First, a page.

Saturday, 23 June 2007

What's wrong with the BMA?

On its website, the British Medical Association (BMA) says that it:
- is a voluntary professional association of doctors
- speaks for doctors at home and abroad,
- provides services for its members
- is an independent trade union
- is a scientific and educational body
- is a publisher
- is a limited company, funded largely by its members.
Now, it will be noted that nowhere in there does it profess to be an advocate for nanny statism, or for abortion. Clearly, this is some vast oversight, as two stories in today's Telegraph illustrate:

The first tells how the BMA, whose paternalistic attitudes in respect of alcohol I have already documented here and here, will next Tuesday debate a motion at its annual conference calling for a ban on alcohol consumption in the street, as well as for the minimum age for purchasing alcohol to be raised to 21, except in pubs and hotels. As I've said before, I doubt that the latter measure will have any great effect - most children of even 13 or 14 can get hold of alcohol if they really want to, so I doubt that 19 and 20 year olds would find it problematic. I would say that banning alcohol consumption in the street is unlikely to have much effect either: after all, it's surely not that difficult for people to go indoors.
Dr Christopher Spencer-Jones, who seems to be one of a great number of meddling physicians with nothing better to do than instruct the poor benighted populace in personal betterment, suggests that alcohol should be sold in separate departments of supermarkets, and purchased at separate cash desks. As the old quack puts it:
We should stop having alcohol for sale in supermarkets alongside foodstuffs. If you had different doors and cash desks for alcohol in supermarkets, you would be signalling alcohol is not a safe foodstuff.
If you put it in a different environment you can have messages around safe and responsible drinking.
Clearly he's not a grammarian, but if his point was expressed with crystal clarity it would still be wrong. Does he really think that the public are so stupid that they believe that drinking vodka will produce the same effects as drinking Ribena? Apparently so. And does he also believe that sticking alcoholic beverages in a little side-room, with messages telling people to moderate their drinking, will actually make them more likely to do so? So it seems. And is he right on either of these points? No, of course not. The public know that drinking too much alcohol is bad, which is why most of us don't do it too often. However, we are also adults, who can exercise choice in the matter, with or without Dr Spencer-Jones's wagging finger pointing at us.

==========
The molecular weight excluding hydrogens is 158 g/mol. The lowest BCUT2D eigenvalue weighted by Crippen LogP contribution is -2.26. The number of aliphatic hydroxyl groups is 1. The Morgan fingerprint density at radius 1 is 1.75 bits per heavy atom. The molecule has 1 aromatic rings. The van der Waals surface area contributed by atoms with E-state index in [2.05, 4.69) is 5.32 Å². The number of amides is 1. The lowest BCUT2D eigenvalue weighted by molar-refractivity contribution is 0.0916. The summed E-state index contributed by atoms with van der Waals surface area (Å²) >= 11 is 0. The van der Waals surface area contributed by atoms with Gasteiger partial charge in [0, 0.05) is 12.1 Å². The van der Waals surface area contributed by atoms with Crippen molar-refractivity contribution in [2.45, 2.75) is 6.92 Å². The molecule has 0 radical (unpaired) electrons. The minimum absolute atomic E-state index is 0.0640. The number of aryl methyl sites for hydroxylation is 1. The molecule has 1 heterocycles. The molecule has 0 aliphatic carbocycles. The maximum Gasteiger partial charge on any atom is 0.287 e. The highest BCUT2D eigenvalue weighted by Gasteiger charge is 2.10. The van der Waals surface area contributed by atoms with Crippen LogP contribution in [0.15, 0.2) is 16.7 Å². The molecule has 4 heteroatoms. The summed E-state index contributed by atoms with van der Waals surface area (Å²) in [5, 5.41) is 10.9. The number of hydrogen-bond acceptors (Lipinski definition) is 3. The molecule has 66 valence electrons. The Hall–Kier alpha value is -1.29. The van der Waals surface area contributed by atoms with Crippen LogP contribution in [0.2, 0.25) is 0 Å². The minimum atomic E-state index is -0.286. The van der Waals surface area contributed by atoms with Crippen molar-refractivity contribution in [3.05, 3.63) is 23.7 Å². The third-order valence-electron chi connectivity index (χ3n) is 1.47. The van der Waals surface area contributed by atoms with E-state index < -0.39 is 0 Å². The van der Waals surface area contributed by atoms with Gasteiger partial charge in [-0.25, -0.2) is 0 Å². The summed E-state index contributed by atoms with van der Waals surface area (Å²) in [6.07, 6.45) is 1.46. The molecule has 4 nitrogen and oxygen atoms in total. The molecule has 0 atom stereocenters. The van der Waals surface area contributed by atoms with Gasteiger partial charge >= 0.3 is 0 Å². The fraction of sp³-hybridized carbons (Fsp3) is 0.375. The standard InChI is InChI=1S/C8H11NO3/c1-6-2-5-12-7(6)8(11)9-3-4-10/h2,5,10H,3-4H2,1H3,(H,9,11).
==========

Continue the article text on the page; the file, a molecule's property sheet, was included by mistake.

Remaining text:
However, while the BMA seems desperately keen to do all it can to reduce the actually rather mild social evil of binge drinking, it cares rather less about the huge social evil of abortion. For on Wednesday, the Lib Dem MP and former GP Evan Harris will propose a motion to the BMA conference calling for nurses and midwives to be allowed to carry out abortions on demand, without those women receiving the abortion ever speaking to a doctor. Given that at present around a quarter of conceptions end in abortion, one would hope that doctors, with their supposed commitment to the sanctity of life, would wish to make abortions more - not less - difficult to obtain.

So, there you have it: the BMA favours treating adults like children if they want to have a few beers, but considers that 193,700 dead babies each year is too few. What any of this has to do with the BMA's stated purposes, as listed above, is unclear to me: the BMA exists to look after the interests of its members, not to promote the politics of the left. Sadly, like so many other professional and trade organisations, it seems to have forgotten this.

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